Author Topic: Idler gear, dynamo drive etc  (Read 2648 times)

Online groily

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Idler gear, dynamo drive etc
« on: 04.10. 2007 12:52 »
In search of source of swooshy rattle am investigating dynamo drive and timing gears. In the outer case, chain very stretched, many rollers very stiff on their pins, and sprockets pretty worn. All scrap. At the same time, I noted that there was a lot of end-float on the drive sprocket/idler gear shaft. By a lot I mean a good 50 thou. I was also missing the cork or felt washer I seem to remember goes between the sprocket and the inner timing cover. That'll be rectified with a belt drive conversion which comes with missing washer etc - but a Q for those who know. Is it normal/does it matter to have that much float? How much ought there to be!? Will the missing cork washer take it up without self-destructing or would a wise man insert a hardened spacer on the idler shaft inboard of the gear itself to reduce it to something sensible (6-8 thou?)? I should add there is no appreciable wear on the outer idler bush, and I'm happy with that.
For those interested I've ordered the SRM toothed belt gubbins, which will give 10% increase in dynamo rpm in preparation for going 12 volt (with standard 6 volt-wound dynamo and 12v solid state box) when I get round to it. Not cheap, but looks a good bet and should last well (says he hopefully). Any views on any of this from you who know these bikes much better than I do? Groily
Bill

Offline dpaddock

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Re: Idler gear, dynamo drive etc
« Reply #1 on: 12.10. 2007 07:44 »
The cork washer goes between the dynamo end plate and the inner timing cover. I know this is shown differently in the spares book, where the washer is shown on the INSIDE of the cover, but the only way to seal the chain cavity is to place the washer on the outside.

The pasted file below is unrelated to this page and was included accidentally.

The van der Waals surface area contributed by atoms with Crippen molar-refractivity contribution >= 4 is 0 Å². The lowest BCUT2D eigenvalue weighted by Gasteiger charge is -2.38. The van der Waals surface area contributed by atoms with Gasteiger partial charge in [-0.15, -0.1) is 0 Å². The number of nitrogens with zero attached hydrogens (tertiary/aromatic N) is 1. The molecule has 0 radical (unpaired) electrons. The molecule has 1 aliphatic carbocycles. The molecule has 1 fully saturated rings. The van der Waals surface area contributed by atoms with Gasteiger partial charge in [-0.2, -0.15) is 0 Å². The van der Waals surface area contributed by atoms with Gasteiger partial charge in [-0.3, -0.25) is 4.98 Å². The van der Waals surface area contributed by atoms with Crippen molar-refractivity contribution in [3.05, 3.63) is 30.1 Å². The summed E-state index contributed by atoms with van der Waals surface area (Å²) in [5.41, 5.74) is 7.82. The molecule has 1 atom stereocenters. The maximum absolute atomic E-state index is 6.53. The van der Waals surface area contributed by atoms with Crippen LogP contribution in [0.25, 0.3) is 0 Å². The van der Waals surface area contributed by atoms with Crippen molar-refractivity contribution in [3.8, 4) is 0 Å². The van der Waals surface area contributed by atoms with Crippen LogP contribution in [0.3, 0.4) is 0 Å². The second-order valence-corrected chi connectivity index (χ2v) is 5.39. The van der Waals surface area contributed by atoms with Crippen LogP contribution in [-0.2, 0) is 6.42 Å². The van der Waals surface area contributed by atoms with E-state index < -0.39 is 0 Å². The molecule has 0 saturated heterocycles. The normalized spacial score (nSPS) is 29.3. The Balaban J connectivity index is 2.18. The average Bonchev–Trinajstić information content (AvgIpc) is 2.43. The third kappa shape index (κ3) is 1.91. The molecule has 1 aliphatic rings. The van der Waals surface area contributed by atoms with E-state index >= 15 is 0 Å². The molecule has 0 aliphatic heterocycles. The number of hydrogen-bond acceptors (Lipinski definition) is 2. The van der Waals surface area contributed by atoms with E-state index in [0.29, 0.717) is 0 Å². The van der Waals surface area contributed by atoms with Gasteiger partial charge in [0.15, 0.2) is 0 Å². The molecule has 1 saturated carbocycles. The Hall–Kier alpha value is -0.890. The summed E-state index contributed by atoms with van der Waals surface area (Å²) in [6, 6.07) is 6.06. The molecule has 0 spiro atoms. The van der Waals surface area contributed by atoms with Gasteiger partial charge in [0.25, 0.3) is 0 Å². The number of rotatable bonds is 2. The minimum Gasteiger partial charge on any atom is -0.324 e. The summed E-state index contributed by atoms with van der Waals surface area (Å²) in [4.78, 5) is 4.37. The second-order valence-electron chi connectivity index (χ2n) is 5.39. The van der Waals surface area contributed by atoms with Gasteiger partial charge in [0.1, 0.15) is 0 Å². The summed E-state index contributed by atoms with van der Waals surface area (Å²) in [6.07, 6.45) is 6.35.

End play at the drive sprocket indicates that the idler pinion spindle oil seal is missing or worn. The p/n is 67-708.

Re 12 V conversions, there's much to be done to prep the system and the results might not be worth the effort.
David
'57 Spitfire


Online groily

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Re: Idler gear, dynamo drive etc
« Reply #2 on: 12.10. 2007 11:01 »
Ta very muchly for the advice dp.
Installed the belt drive a few days ago, with new cork washer as wot was missing, and all seems very well. Difficult to do up the dynamo pulley properly in situ, as remarked elsewhere in relation to some belt drive conversions. No endfloat on the idler shaft with all assembled, but you're probably right about the seal etc although there's no oil in the compartment and the dynamo itself was clean as a whistle inside. Most noises, and certainly the horrible ones, have now gone - the rest can wait till the whole engine comes apart as it surely will in due course (if only to reassure me as to what's in there on what is clearly a mix of bits).
Have been running 12 volts on another twin for over 20 years and nary a prob . . . that uses an original JG box of tricks from the '80s, and neither it nor the dynamo - 6 volt wound - have given any trouble in frequent use.